I love teaching mathematics in the early years. It’s hands on, consisting of lots of exploration of mathematical concepts through play, as well as teaching the foundation skills of maths too. I teach maths in 3 parts. This blog post will outline each part and the reasons why.
Teaching maths as part of a routine
Children learn concepts through repeition, this also helps them to develop a deeper understanding of a concept. This is why I have linked maths into our daily routines. The concepts of comparing amounts, counting and developoing childrens early number sense is all part of our classroom routine.
On a daily basis children vote for a story by placing one pebble next to the book they would like to read that day. Throughout the day the children have the opportunity to compare the amount and give reasons to how they know a certain book is the winning book for the day. This is so early to set up and a fun way to decide on a story too! It also introduces children to having a voice, the importance of a vote.
When doing the register we also discuss how many children are here today. We use 3 10 frames to draw the children’s faces and count. For instance, if a child is absent we discuss one less and if a child comes back from an appointment, for example we discuss the concept of one more. This is a great way of children grasping the counting principles and realising the last number of the set is the amount.
Teaching short maths inputs
In order for children gain further mathematical skills I plan daily, active, whole class maths sessions. These sessions consist of practising concepts such as counting using objects or cubes, rote counting or developing number sense in other ways, as well as focusing on a specific skill for the day. For example, children may learn the names of shapes. The short input allows all children to learn these skills before exploring them through play in more depth. This works well alongside effective teaching through play too.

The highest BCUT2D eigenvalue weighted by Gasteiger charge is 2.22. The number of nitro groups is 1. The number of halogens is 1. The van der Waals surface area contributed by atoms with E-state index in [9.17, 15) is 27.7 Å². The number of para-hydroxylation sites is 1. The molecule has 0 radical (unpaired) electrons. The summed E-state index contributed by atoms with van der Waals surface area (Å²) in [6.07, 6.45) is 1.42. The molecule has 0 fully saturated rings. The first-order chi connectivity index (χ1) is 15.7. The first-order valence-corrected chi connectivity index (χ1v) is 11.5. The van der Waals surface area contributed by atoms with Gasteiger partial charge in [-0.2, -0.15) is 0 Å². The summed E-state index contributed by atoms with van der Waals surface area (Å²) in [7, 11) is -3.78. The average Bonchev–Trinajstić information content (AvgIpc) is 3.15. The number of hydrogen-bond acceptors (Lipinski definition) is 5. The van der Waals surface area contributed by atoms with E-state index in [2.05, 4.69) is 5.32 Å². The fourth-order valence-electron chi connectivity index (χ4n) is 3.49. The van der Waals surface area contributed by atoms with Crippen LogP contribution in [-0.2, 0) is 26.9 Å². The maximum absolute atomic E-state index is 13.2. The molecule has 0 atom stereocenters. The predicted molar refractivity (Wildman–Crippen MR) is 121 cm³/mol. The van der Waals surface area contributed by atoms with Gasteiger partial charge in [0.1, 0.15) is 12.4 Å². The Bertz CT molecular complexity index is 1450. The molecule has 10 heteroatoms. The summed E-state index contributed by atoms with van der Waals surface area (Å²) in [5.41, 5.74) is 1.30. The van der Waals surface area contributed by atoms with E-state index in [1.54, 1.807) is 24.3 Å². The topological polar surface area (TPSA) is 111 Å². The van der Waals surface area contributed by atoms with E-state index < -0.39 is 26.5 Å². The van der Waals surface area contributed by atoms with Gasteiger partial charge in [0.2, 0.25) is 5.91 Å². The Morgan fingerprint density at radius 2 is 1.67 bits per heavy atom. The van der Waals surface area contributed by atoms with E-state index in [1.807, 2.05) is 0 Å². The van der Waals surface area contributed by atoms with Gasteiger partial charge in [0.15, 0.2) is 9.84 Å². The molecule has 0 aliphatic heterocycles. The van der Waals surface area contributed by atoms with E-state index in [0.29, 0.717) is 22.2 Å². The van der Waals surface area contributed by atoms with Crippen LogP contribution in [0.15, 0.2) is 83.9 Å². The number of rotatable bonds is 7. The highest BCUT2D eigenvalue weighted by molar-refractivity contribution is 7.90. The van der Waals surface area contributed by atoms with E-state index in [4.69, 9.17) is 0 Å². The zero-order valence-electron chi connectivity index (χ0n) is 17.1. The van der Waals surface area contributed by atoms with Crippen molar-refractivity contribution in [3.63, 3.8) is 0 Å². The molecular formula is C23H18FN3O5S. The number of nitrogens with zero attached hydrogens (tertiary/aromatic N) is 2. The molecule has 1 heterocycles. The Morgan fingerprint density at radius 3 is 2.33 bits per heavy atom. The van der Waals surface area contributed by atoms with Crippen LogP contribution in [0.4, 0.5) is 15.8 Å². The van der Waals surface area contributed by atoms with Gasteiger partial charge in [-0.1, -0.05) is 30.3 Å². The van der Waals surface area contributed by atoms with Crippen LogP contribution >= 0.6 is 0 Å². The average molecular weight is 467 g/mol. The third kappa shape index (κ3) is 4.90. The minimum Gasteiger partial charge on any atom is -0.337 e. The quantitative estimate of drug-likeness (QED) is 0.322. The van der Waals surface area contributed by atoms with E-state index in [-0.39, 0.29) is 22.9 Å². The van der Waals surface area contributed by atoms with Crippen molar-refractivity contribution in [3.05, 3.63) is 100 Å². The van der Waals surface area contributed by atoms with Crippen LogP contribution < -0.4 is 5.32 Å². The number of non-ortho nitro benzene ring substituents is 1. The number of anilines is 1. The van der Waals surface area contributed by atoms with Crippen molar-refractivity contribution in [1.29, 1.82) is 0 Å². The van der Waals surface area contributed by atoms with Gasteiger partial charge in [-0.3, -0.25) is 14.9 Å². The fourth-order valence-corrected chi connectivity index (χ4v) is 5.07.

Children learning to count accurately by developing all of the counting principles is essential in the early years. To ensure that all children are achieving this, early intervention is key. I ensure that all children have opportunities to count during our input and children are informally assessed based on the counting principles they have achieved. Most children can confidently count correctly at the time of year, however there is a small group of children that still need to concur this. I set up daily interventions for these children but counting is developed through fun games such as rolling a dice and stacking cubes to make a tower. The children love this game and are really competitive with their peers as the longest tower is the winner!
I follow the white rose maths planning as this has broken down the steps into simple, important steps in order for children to develop a deeper mathematical understanding. You can view the documents for free here and find out more too.
Teaching maths through PLAY!
Lets save the best until last! I believe that this is the most important way of teaching maths in EYFS and even KS1 too. Children are actively exploring, predicting and asking questions linked to bigger mathematical concepts. Effective questioning, subject knowledge and playing alongside children can expand children’s understanding leading them to learning new concepts.
The construction area lenses itself to so many mathematical opportunities. Shape, space and measure opportunities can occur whilst children build and creatively make different models. I have used measurement with a ruler whilst creating a train track with a child using large pieces of paper. Whilst children are outside we have created obstacle courses and used positional language such as under and over. Making play dough consisted of children counting out cups of flour and salt and measuring amounts in order to follow the instructions. The children may choose to play fun games using a dice which helps them to subitise by instantly recogonsing the numbers on a dice.
I ensure that there are lots of open ended resources available which can be freely used in any area of provisions so that all children are given the opportunity to understand maths in different ways. I wouldn’t worry about recognising numbers at the beginning of the year, but as the year goes on these skills can be planned into the teacher inputs. The pre-skills are key and with these in place children will build great foundations.